Student Starts Totally Frut
Wouldn’t it be great if you could get a smoothie from a vending machine? And not some bottled concoction or a syrupy sweet mess, but the real thing, made from actual fruit. It sounds nice, but is it realistic?
Marc Zemel ‘07 thinks so. The recent Yale Management graduate was part of a five-member group that came up with the idea as a way to get into a business plan developing class. Now, he’s spending the summer trying to develop a prototype and launch a real business. While the other members graduated and moved into the workplace, Zemel’s not entirely out on his own. He was chosen to be in the first class of fellows for the Yale Entrepreneurial Institute and the idea won two business plan competitions, the Yale Entrepreneurial Society’s Y50k and the Connecticut Venture group’s annual contest, earning $10,000 and $1,000 respectively.
“I really wanted to start my own business when I came to SOM,” he said. “But I didn’t have an idea. When the five of us got together, we brainstormed some ideas. There was the idea for frozen baby food, which has been done. And then one idea was for a device you popped in your mouth that automatically brushes your teeth. And there was a dishwasher that would automatically unload itself and put everything back in the cabinets. These were dreaming types of things. But then we came up with the idea for a smoothie machine. And the more we came back to it, the more it seemed like it could work.”
Totally Easy Food, LLC, as they've named the company (they plan to market the product under the name Totally Früt), was just an idea, a way to get into David Cromwell’s Entrepreneurial Business Planning course, where students learn how to refine a concept, conduct market research, and begin locating capital. But the Y50k win and Zemel’s acceptance as a YEI fellow presents an opportunity for Totally Easy Food to become a reality.
There are obvious barriers to making Totally Easy Food a success. The biggest is the machine, which must be able to mix the components of a smoothie and do so repeatedly and hygienically. The group ruled-out using any dairy in the product, since it could spoil, especially if there is a power outage. Fresh fruit is also problematic. Any machine would need to use frozen fruit. But how to keep the machine clean? Zemel said he has a few ideas in mind, but doesn’t want to talk about them so early in the process.
Before SOM, Zemel worked as a mechanical engineer, earning 13 patents for his work designing laser-driven lithography machines. He holds a Masters from MIT. For the summer he is tinkering with what he hopes will be a working prototype of a machine to deliver freshly blended smoothies to customers. If all goes well, it could debut in Food for Thought, the student-run SOM café, sometime in the fall.
“I have drawings and sketches,” he said. “The way I see it, there are two aspects to the machine. There's the money and flavor handling part, and then there's this blending part. In terms of what breaks down, typically, in the machine, you think of the one that ate your coins or ate your dollar and didn't give you the product. I'm not going to handle that. I'm going to go with the guys that build these things and do the best job at building the guts of the machine. I'm not going to invent a new refrigerator, either. I'm going to work with the best supplier I can find. On the blending thing, there it's a matter of a lot of testing. Building it. Really analyzing what could happen. The key is to get something up so I can let it run and learn from it.”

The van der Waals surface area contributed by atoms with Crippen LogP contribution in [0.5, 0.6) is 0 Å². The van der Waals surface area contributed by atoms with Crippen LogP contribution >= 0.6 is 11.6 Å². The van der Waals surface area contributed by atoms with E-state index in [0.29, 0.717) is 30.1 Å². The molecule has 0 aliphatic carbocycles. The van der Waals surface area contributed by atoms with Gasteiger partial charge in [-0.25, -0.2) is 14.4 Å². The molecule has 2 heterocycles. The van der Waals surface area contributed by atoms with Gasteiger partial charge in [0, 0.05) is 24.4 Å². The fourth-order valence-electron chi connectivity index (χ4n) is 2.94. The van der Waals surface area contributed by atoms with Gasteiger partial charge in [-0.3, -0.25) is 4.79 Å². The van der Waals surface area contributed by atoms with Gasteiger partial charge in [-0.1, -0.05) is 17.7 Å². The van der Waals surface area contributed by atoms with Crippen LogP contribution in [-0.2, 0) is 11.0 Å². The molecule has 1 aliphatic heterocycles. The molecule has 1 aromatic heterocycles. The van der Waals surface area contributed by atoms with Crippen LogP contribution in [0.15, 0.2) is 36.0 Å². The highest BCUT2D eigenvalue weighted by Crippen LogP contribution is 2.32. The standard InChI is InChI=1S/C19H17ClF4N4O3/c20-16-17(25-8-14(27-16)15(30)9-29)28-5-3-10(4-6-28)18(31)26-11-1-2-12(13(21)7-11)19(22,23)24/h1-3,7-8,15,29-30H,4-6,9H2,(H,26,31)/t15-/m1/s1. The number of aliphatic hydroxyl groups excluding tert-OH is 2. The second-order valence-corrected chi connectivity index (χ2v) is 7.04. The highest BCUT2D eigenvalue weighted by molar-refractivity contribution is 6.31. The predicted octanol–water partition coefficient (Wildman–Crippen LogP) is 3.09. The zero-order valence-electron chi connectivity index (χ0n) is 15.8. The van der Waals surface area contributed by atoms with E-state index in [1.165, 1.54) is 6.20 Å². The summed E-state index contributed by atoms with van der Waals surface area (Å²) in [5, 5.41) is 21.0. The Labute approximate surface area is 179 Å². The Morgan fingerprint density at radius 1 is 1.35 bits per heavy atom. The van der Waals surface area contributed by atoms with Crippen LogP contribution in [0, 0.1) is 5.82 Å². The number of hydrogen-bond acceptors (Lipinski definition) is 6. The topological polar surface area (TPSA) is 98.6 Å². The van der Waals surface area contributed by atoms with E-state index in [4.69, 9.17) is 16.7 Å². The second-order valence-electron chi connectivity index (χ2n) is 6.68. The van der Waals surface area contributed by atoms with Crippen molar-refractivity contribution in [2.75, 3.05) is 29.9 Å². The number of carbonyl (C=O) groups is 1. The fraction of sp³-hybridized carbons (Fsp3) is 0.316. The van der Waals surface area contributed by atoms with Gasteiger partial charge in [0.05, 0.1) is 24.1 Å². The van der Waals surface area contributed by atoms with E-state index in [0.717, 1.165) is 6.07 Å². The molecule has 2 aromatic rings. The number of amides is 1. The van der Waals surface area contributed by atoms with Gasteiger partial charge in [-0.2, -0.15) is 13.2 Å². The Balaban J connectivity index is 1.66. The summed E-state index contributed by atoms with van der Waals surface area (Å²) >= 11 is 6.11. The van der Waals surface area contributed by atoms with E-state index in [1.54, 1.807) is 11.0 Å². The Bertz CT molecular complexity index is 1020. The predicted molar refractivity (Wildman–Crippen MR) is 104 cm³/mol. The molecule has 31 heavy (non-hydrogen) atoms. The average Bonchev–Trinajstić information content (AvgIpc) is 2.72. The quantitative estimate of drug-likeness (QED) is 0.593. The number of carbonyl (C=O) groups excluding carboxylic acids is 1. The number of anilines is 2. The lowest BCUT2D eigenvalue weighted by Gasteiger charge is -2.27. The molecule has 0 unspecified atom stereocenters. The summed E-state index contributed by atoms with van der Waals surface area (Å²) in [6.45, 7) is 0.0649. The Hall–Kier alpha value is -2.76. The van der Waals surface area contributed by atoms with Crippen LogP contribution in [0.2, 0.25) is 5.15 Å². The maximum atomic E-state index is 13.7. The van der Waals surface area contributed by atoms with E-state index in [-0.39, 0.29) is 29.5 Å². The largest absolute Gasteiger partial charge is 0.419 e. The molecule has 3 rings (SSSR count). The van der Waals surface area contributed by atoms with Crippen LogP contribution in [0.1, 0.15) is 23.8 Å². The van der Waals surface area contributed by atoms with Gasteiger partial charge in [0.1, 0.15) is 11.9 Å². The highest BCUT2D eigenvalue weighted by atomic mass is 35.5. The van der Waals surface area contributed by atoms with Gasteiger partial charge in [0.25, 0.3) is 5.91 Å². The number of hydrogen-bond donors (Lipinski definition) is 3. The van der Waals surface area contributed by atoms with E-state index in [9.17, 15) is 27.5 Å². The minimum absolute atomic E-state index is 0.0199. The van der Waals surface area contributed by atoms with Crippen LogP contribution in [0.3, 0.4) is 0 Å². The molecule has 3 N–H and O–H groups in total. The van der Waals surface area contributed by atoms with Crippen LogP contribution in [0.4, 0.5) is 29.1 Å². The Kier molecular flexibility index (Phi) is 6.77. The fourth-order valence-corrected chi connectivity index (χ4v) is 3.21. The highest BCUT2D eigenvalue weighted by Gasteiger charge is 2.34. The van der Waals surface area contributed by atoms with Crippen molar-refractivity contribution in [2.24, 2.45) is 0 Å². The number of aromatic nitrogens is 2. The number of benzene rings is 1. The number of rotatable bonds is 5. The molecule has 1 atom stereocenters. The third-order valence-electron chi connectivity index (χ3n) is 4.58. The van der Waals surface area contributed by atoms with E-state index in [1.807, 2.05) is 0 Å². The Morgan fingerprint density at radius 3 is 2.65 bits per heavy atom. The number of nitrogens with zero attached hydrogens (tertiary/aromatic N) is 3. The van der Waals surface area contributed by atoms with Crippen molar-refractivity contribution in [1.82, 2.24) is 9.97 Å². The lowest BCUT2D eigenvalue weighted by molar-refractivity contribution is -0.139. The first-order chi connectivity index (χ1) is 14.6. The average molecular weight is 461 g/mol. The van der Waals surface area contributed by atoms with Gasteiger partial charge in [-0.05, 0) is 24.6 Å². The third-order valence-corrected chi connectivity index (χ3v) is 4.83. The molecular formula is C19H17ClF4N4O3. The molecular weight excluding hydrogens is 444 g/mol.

Before deciding to go forward with a prototype, Zemel had to be convinced there was a market for smoothies from a vending machine. The group surveyed white-collars workers and students at private high schools in Connecticut. Jennie Vry ’07 said they spoke to about 100 people and nearly all of them expressed real interest in the idea. “We spoke to about 30 students in all,” she said, “and each one – 100 percent – said they would pay $3.00 or more for a smoothie from a vending machine. This was a really positive sign that there is a demand for this, especially when you considered what the options are for people looking to get a quick, nutritious drink.”
Maureen Burke '97, a lecturer at the Yale School of Forestry and Environmental Studies who co-taught the business plan course, said it’s not the technical side that will likely determine whether Zemel succeeds. “In my mind, what will determine if he is successful is the time he spends understanding how the vending machine business works,” she said. “Success depends in part on being able to admit what you don’t know, as well as selling what you do know. So hopefully Marc will find people with the skills to complement his outstanding skills, interest, and background on the technical side.”
Zemel is very aware of this need. He’s found some teammates among the other YEI fellows, including Omar Christidis ’07, and even tapped another recent SOM grad Heather Stone for help over the summer.
“You know, it’s a lonely thing to start your own company,” he said. “It can be very daunting. It’s one of the reasons I came here. I needed a supportive community and to learn how to build an effective team. I won’t say I’m perfect at it, but I’ve certainly learned a lot about myself and about working with other people through the two years that I had here. When you look at what you want to do in business, that's the number one thing. You can't do it all yourself.”